Video: How does it look?
This is the first foray into 4K land for The Goonies and it’s an improvement over the now decade-old transfer that the previous Blu-ray sported. That said, I felt that this has always looked decent on any format. Colors are a bit on the darker side, but then again a majority of the movie takes place underground so it lends itself to a darker palette. Flesh tones also seem a little more balanced, though the exterior shots are mostly under overcast skies so there’s a bit of leeway. Detail has been improved a notch and if you’ve never seen Sloth in 4K well your wait is over. Black levels are right on the money and contrast is as well. The film is now 35 years old and it’s simply never looked better.
Audio: How does it sound?
The included Blu-ray still carries the Dolby TrueHD track with it, but the new 4K disc sports a DTS HD Master Audio mix that ups the ante a bit. And, like the video, the audio this film has always been pretty good (or at least that I can recall). Dialogue is crisp, the surrounds are active in certain scenes, the pipes shaking towards the beginning of the movie really caught me off guard. The opening song by Cyndi Lauper sounds as good as it ever has and the ending battle scene does as well. For a movie that’s a quarter of a century old, I was heartily impressed as sonics have been improved. While this doesn’t hold a candle to some of the newer films, The Goonies is certainly “good enough.”
Supplements: What are the extras?
Warner’s 4K offering of The Goonies has a slew of extras, but they’re the same from the previous Blu-ray set. And that’s where you’ll have to find them, nothing (not even the commentary) made the cut for the 4K disc.
- Audio Commentary – This is the same track that appeared on the DVD and previous Blu-ray’s. It’s an active track and dominated by Corey Feldman and Josh Brolin. We also learn that Jeff Cohen (aka “Chunk”) used his popularity of the film to become the student body president of UCLA among other things.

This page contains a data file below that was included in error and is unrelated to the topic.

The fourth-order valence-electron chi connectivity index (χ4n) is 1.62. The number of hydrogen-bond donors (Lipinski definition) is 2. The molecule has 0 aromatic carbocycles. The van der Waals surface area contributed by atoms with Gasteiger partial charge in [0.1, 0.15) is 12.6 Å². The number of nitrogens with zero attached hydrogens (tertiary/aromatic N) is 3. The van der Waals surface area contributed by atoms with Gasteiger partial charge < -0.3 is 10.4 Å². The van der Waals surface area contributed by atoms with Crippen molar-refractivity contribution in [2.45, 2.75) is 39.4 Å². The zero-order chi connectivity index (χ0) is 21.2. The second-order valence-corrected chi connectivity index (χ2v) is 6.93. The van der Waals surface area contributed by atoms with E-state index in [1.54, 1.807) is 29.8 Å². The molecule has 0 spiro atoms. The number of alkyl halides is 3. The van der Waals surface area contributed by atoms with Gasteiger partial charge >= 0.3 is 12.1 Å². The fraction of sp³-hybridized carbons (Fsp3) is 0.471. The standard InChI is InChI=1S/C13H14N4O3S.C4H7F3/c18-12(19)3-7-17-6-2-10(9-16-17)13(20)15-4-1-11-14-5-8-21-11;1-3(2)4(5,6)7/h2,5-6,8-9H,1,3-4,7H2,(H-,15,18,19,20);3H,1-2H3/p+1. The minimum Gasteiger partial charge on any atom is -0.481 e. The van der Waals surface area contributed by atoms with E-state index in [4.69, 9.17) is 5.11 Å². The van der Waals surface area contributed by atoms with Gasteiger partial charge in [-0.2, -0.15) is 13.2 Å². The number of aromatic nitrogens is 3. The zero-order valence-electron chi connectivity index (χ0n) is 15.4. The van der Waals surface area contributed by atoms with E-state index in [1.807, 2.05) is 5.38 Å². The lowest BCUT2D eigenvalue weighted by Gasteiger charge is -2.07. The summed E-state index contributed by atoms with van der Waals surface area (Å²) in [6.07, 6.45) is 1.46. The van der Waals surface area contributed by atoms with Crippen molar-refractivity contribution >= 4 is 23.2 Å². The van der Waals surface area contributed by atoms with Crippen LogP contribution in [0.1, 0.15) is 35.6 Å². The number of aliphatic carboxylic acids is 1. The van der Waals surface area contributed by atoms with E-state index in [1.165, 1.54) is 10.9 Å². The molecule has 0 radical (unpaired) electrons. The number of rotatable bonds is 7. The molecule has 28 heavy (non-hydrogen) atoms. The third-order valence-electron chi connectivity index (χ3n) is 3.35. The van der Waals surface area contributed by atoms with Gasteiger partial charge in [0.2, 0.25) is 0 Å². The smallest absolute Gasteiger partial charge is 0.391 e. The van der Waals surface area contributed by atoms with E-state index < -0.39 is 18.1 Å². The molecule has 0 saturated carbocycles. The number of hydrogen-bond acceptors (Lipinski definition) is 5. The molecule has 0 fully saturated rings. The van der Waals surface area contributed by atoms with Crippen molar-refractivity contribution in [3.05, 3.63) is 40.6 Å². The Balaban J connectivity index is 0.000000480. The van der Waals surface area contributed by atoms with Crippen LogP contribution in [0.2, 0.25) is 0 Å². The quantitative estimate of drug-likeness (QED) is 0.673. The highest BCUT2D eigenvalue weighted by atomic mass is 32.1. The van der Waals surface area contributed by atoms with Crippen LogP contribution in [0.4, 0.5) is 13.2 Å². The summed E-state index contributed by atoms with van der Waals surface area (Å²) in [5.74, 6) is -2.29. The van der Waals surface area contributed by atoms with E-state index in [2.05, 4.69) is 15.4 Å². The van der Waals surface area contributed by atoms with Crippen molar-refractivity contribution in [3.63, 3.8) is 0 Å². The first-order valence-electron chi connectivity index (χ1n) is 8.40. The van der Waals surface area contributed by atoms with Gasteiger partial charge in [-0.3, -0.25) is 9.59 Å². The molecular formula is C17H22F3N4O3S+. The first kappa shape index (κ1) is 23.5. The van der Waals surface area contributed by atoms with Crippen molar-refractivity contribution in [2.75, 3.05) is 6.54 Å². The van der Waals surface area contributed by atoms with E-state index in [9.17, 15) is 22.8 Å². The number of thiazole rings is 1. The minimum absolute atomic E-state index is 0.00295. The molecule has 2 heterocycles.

- Hidden Treasures Pop-Up Track – They tried to make this technology happen, but it never really caught on. Every so often a little icon will pop up on the screen and you click on it. My advice, just enjoy the film.
- The Making of The Goonies Vintage Featurette – If you want to see Richard Donner and Steven Spielberg circa 1985, well your wait is over. Actually it was over in about 1999 when this first came out on DVD. But I digress…included are some behind the scene shots as well as some dialogue with Donner and Spielberg.
- Deleted Scenes – Seven minutes’ worth. Though none of which really impressed me.
- Music Video – “The Goonies R Good Enough” by Cyndi Lauper
- Theatrical Trailer
The Bottom Line
The Goonies stands as one of the most iconic movies of the 1980’s. I can still remember sitting in the theater and watching it for the first time. Recently, my wife and I sat down and watched it (she’d never seen it). I loved it. She wasn’t too impressed, but that’s the thing with movies – it’s not always about the content of the film, but the time in your life when you first experienced them. This is a great addition to any 4K collection.